We left the country feeling we would like to return some time soon to visit a people genuinely willing to treat a foreigner with a bow and a friendly smile. We felt they were delighted we were visiting their country and they did everything possible to make sure we were helped when we needed it. Not many spoke more than a few words of English but we were often understood if we showed them a word written down. Those who did speak our language seemed delighted to stop and have a chat.
Our thanks were due to our generous hosts, Rita and Brian Shell who were kind enough to invite us to join them on the trip and especially to their son, Jonny and his wife Ayuko who did so much to make our stay enjoyable. We very much appreciate their kind generosity.
We returned to the Flower Carpet the following morning, Saturday, and enjoyed listening to a choir of school children looking very smart in their school uniforms. We took a stroll around the city’s botanical gardens created in the early 1900s on a site that had been inhabited for a thousand years by the indigenous tribes that lived on the fertile plain of the Toyohira river. The beautiful arboretum contained vestiges of the broad leafed forests that existed on the site before the gardens were created.
Back in the city centre we wandered around stalls selling street food, beer, garden plants and crafts. We had a corn on the cob for lunch – cost about £1.50 each.
One afternoon we were a little disorientated when we got off a bus close to our hotel and we’re spending a few minutes deciding which way to head back. A smartly dressed elderly gentleman in a hat and tweed jacket offered his help but indicating he didn’t speak any English. We told him the name of our hotel, it was just a hundred yards behind us, and he walked with us, escorted us carefully over the pedestrian crossing and waved us goodbye at the door of the hotel.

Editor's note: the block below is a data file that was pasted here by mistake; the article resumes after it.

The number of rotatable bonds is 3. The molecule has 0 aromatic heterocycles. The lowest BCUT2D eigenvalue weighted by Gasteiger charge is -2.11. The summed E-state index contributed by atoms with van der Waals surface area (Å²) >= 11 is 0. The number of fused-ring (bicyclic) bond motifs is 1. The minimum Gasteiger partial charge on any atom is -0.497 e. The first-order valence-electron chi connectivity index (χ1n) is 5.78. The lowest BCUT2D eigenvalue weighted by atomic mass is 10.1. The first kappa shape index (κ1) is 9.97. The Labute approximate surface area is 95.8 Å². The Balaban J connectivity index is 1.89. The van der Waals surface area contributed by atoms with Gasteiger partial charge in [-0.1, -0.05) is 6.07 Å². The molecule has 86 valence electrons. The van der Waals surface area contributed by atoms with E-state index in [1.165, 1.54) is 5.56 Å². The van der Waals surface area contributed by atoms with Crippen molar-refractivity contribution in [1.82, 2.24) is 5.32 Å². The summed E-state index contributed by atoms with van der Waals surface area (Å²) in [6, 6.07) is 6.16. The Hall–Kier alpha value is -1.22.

Sapporo had lots of parks dotted around the city. This one was quite small, just a garden in front of a museum but it was so tranquil, in spite of being surrounded but skyscrapers. This tiny azalea water garden was outside our restaurant window on the fourth floor and, again, surrounded by high buildings. There was a lone duck swimming around, I wondered how it got there .
We visited the ski jump used in the Winter Olympics, travelling to the top in a cable car and giving us a wonderful view of the city and surrounding hills.
We were taken to admire a statue of a local hero, Dr William Smith Clark, who in 1877 became head of the new agricultural college that later became Hokkaido university. He was an American educator who brought Christianity to his students. His motto was “Boys Be Ambitious – not for fame or personal fortune but for knowledge and righteousness. Be ambitious for the attainment of all that man can be”. Obviously the Japanese thought very highly of him as coach loads of visitors posed by the statue, imitating his stance for the camera. We bought “Boys Be Ambitious” tee shirts to give to our grandsons! Sorry!